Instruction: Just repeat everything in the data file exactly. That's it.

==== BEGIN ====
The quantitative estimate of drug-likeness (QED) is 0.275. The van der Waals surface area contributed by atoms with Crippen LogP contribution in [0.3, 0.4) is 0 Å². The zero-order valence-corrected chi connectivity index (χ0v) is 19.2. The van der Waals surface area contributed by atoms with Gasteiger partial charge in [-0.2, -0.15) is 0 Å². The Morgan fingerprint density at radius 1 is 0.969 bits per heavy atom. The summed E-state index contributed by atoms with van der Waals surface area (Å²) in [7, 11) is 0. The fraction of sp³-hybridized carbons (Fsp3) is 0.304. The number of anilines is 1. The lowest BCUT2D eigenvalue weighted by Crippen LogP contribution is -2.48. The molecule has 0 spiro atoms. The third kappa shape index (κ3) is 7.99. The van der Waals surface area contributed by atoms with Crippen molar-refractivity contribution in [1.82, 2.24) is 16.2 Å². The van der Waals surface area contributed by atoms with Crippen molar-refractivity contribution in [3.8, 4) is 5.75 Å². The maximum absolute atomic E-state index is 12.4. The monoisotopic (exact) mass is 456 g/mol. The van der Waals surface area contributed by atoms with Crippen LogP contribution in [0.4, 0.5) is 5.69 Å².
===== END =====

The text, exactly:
The quantitative estimate of drug-likeness (QED) is 0.275. The van der Waals surface area contributed by atoms with Crippen LogP contribution in [0.3, 0.4) is 0 Å². The zero-order valence-corrected chi connectivity index (χ0v) is 19.2. The van der Waals surface area contributed by atoms with Gasteiger partial charge in [-0.2, -0.15) is 0 Å². The Morgan fingerprint density at radius 1 is 0.969 bits per heavy atom. The summed E-state index contributed by atoms with van der Waals surface area (Å²) in [7, 11) is 0. The fraction of sp³-hybridized carbons (Fsp3) is 0.304. The number of anilines is 1. The lowest BCUT2D eigenvalue weighted by Crippen LogP contribution is -2.48. The molecule has 0 spiro atoms. The third kappa shape index (κ3) is 7.99. The van der Waals surface area contributed by atoms with Crippen molar-refractivity contribution in [1.82, 2.24) is 16.2 Å². The van der Waals surface area contributed by atoms with Crippen molar-refractivity contribution in [3.8, 4) is 5.75 Å². The maximum absolute atomic E-state index is 12.4. The monoisotopic (exact) mass is 456 g/mol. The van der Waals surface area contributed by atoms with Crippen LogP contribution in [0.4, 0.5) is 5.69 Å².